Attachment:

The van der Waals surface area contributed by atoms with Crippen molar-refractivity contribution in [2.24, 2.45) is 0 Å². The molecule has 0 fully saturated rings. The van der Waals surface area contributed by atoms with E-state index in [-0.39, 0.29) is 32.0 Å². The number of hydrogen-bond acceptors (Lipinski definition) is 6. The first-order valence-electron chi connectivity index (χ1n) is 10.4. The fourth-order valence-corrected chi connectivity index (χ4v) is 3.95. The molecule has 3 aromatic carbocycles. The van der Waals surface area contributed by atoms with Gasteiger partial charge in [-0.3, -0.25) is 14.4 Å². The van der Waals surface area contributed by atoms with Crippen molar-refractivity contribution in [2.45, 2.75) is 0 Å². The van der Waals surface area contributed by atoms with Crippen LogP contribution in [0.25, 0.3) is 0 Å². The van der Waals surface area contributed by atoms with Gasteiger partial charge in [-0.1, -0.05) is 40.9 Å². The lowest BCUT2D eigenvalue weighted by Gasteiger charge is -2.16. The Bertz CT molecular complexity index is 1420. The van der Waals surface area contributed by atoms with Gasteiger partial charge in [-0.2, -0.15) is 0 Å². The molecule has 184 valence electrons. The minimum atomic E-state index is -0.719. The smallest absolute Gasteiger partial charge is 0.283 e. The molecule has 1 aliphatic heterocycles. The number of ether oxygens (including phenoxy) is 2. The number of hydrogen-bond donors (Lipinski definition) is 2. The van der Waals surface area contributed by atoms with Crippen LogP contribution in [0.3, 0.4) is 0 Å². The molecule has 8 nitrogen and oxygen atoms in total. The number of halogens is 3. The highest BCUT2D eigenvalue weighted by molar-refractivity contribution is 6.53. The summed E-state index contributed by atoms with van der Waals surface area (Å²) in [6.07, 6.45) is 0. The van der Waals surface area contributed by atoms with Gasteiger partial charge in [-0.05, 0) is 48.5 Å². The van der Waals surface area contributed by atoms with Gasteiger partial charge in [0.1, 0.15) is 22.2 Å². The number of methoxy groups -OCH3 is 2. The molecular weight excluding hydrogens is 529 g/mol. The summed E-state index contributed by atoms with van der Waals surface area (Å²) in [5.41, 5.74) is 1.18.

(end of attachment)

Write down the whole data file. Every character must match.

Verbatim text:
The van der Waals surface area contributed by atoms with Crippen molar-refractivity contribution in [2.24, 2.45) is 0 Å². The molecule has 0 fully saturated rings. The van der Waals surface area contributed by atoms with E-state index in [-0.39, 0.29) is 32.0 Å². The number of hydrogen-bond acceptors (Lipinski definition) is 6. The first-order valence-electron chi connectivity index (χ1n) is 10.4. The fourth-order valence-corrected chi connectivity index (χ4v) is 3.95. The molecule has 3 aromatic carbocycles. The van der Waals surface area contributed by atoms with Gasteiger partial charge in [-0.3, -0.25) is 14.4 Å². The van der Waals surface area contributed by atoms with Crippen molar-refractivity contribution in [2.45, 2.75) is 0 Å². The van der Waals surface area contributed by atoms with Crippen LogP contribution in [0.25, 0.3) is 0 Å². The van der Waals surface area contributed by atoms with Gasteiger partial charge in [-0.1, -0.05) is 40.9 Å². The lowest BCUT2D eigenvalue weighted by Gasteiger charge is -2.16. The Bertz CT molecular complexity index is 1420. The van der Waals surface area contributed by atoms with Gasteiger partial charge in [-0.2, -0.15) is 0 Å². The molecule has 184 valence electrons. The minimum atomic E-state index is -0.719. The smallest absolute Gasteiger partial charge is 0.283 e. The molecule has 1 aliphatic heterocycles. The number of ether oxygens (including phenoxy) is 2. The number of hydrogen-bond donors (Lipinski definition) is 2. The van der Waals surface area contributed by atoms with Crippen LogP contribution in [0.3, 0.4) is 0 Å². The molecule has 8 nitrogen and oxygen atoms in total. The number of halogens is 3. The highest BCUT2D eigenvalue weighted by molar-refractivity contribution is 6.53. The summed E-state index contributed by atoms with van der Waals surface area (Å²) in [6.07, 6.45) is 0. The van der Waals surface area contributed by atoms with Gasteiger partial charge in [-0.05, 0) is 48.5 Å². The van der Waals surface area contributed by atoms with Gasteiger partial charge in [0.1, 0.15) is 22.2 Å². The number of methoxy groups -OCH3 is 2. The molecular weight excluding hydrogens is 529 g/mol. The summed E-state index contributed by atoms with van der Waals surface area (Å²) in [5.41, 5.74) is 1.18.